It was later when he passed that guy in a corridor he asked, “What about that back there?”

The man’s answer was, “You think I would do that if I had a choice?”

Later the man told Fritz that he felt like that was how God had made him, and he had always been that way.

“He was a fightin’ son-of-a-gun,” Fritz said. He was a big guy, and strong. He could have beaten me up. He was brave, and in as much risk of dying in battle as I was.”

“I’ve thought about that all my life,” Fritz said. “I don’t think it makes a difference.”

We frequently hear stories of the older generation not being on board with equality for LGBT people. But between the incredible Philip Spooner (video below) and now Carl Fritz – it’s become clear that we need to keep talking. I once told someone that I wasn’t out to my grandmother because she just wouldn’t understand and it was better for her not to know. My friend replied, “Does she vote?” I nodded. He said “Then she needs to know who her grandson is.”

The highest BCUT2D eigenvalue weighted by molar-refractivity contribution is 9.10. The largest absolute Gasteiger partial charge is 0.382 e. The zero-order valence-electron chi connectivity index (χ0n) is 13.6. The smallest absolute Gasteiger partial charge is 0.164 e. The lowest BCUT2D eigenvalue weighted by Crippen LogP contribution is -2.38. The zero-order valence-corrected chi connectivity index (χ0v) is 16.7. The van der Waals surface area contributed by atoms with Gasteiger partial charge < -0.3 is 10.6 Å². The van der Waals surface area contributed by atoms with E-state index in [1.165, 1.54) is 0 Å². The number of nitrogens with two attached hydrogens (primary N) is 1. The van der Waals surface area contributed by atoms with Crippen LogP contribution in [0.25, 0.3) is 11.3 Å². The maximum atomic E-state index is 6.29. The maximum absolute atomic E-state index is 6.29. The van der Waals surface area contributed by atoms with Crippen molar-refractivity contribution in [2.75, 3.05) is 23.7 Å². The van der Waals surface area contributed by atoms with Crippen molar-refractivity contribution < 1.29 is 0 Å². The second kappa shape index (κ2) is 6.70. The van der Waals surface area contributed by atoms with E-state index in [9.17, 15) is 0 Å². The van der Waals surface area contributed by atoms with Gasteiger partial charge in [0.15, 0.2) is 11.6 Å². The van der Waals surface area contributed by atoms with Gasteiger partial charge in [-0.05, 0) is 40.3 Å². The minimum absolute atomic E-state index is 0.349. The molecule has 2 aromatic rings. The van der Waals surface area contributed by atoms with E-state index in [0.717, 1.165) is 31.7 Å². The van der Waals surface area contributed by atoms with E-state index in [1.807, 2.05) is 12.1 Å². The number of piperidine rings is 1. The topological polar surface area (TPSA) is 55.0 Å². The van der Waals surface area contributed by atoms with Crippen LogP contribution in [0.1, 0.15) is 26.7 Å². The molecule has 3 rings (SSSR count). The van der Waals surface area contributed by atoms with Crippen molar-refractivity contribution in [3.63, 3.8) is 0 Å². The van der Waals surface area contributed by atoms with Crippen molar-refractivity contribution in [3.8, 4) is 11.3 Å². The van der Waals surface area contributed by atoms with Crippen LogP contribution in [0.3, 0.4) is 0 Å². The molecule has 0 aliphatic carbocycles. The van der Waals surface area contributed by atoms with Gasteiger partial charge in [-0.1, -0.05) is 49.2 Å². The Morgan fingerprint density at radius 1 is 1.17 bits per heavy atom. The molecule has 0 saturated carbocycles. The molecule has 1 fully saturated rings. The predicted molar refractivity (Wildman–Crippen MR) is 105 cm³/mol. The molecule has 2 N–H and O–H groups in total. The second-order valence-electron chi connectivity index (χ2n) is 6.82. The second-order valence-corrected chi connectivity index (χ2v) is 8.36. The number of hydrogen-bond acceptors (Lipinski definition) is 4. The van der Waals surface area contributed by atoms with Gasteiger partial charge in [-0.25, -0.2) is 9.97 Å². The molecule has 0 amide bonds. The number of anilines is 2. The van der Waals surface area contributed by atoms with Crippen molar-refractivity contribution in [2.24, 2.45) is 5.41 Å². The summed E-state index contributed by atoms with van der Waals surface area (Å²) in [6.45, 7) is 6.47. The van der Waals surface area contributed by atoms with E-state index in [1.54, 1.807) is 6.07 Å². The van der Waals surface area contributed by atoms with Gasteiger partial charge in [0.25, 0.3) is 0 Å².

Forced Marriage and Torture

26 Oct

From BBC News comes this horrible story of a young lesbian forced into marriage, locked up, and tortured.

In a desperate attempt to force the situation, her father even signed her away in an Islamic marriage to a man in another country, who she had never met.

Reviva, who was still at school, used her impending exams as a delaying tactic to ensure the relationship was never consummated and it was ultimately annulled.

Far from ending, her ordeal intensified. The troubled teenager was taken to her grandmother’s house in the Middle East where, as she recalls with a chilling lack of emotion, her parents tried persuading her to take her own life.